Jermaine Dupri, Ludacris, T.I. Toast Hip-Hop 50: Billboard Music Awards


In addition to honoring the top hitmakers of the year, the 2023 Billboard Music Awards are also celebrating hip-hop’s 50th anniversary with the invaluable assistance of three rap pioneers.
“Hip-Hop Through the Charts” finds Jermaine Dupri, Ludacris and T.I. sharing insider memories about their various career-building Billboard chart achievements as well as their reflections on hip-hop’s musical and cultural impact.
Watch all three interviews below with Vibe editor Datwon Thomas for illuminating sound bites excerpted from the trio’s individual chats :
Jermaine Dupri on…
“Money Ain’t a Thang,” featuring Jay-Z, from Dupri’s 1998 debut studio album Life in 1472 (No. 3 on Billboard 200; No. 1 for two weeks on Top R&B/Hip-Hop Albums): “When I did ‘Money Ain’t a Thang,’ the company, Columbia, they didn’t have really no idea what Jay-Z meant to the culture. They were actually asking me like: Why did I want this song to be my first single when I had ‘Sweetheart’ with Mariah [Carey]? … They thought they could do more with ‘Sweetheart.’ It’s crazy, because that’s just like this era and this time of these 30 years ago. [It] was such a learning period for so many people.”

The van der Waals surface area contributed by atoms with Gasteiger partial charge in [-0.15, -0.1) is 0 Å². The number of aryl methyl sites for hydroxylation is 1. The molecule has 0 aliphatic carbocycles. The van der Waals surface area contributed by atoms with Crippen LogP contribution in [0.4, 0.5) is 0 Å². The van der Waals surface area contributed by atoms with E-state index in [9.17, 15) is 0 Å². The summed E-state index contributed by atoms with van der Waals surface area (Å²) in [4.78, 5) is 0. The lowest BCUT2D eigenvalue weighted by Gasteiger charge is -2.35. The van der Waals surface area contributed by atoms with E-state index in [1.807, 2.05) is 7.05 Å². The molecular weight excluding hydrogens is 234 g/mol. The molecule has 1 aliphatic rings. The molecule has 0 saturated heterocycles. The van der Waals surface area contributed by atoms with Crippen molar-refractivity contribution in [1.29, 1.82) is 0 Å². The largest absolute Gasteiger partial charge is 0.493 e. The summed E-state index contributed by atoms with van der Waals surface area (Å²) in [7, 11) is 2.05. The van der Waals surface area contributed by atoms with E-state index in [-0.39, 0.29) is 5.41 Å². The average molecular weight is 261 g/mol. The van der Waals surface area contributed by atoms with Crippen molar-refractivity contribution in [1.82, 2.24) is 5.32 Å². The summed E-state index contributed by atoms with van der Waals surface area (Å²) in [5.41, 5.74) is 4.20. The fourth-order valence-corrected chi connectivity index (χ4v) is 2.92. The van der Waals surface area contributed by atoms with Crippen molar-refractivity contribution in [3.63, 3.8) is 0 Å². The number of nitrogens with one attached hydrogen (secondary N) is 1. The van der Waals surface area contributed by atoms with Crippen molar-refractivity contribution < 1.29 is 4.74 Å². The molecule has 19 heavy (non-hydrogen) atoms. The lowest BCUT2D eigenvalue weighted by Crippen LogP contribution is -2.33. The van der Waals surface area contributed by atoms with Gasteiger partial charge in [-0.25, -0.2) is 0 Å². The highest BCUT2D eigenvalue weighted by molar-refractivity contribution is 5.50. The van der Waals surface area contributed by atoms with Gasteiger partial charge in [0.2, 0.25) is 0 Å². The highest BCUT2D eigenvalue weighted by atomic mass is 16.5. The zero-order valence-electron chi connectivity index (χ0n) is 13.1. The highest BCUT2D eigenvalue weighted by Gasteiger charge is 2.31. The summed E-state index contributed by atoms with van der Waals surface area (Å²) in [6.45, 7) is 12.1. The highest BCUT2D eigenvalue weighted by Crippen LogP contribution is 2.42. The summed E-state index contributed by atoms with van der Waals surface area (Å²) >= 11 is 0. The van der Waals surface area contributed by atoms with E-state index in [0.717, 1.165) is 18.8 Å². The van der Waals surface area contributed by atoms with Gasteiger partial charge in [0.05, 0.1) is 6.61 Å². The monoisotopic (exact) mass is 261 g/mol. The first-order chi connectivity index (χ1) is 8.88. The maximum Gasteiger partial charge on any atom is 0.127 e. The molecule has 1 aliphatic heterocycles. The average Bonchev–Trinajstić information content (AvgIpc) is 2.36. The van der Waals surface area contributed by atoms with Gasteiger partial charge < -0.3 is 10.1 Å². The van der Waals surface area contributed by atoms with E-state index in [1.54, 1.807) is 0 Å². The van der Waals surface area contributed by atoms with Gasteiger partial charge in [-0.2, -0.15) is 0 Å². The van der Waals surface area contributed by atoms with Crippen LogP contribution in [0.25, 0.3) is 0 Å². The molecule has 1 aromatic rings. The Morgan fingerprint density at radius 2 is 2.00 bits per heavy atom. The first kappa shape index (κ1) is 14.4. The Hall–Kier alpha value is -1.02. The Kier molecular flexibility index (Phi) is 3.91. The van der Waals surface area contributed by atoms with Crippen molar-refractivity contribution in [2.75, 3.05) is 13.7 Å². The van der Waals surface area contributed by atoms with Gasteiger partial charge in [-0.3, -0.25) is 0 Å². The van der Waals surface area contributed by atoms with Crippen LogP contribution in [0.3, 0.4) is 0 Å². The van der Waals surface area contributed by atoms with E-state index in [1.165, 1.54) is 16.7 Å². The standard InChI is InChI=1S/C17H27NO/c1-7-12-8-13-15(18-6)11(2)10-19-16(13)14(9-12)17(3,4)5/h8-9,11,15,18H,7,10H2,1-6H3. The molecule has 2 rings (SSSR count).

Mariah Carey’s “Always Be My Baby” (Billboard Hot 100 No. 1 for two weeks, 1996): “That record taught me that it wasn’t really about first and second singles. It’s just about great songs.”
Ludacris on…
What hip-hop means to him: “Hip-hop is everything to me. It’s how we talk, it’s how we dress, it’s how we walk. … Like, everything I do is to give back to the culture that gave me.”
Usher’s “Yeah!” featuring Lil Jon and Ludacris (Hot 100 No. 1 for 12 weeks, 2004): “Soon as Lil Jon sent me the record, I was like, ‘This is out of here’ before I even got my verse on there. That’s why you see me at the beginning of the record, a verse, and at the end: ‘Take that and rewind it back.’ I’m trying to get on as many parts of the record as possible. I knew what it was. It’s crossed three generations. … That’s when you have the hit record of a lifetime.”
T.I. on…
His long and successful career in hip-hop: “Man, it feels like a lot of work, a lot of hard work that paid off. I’m the proudest of the music we made then. It inspired so much to happen that has evolved to still be relevant now.”
“Whatever You Like” (Hot 100 No. 1 for seven weeks, 2008): “I think that was my first solo No. 1. We was on a run, you dig? And had a great time in spite of a pretty dark moment that I was going through. I was fighting a fed case and preparing for prison. My whole thing was just focus on doing the most we can … being as productive as we can and progressive as we can with this time. And ‘Whatever You Like’ was definitely the catalyst of that moment.”


Please enter your comment!
Please enter your name here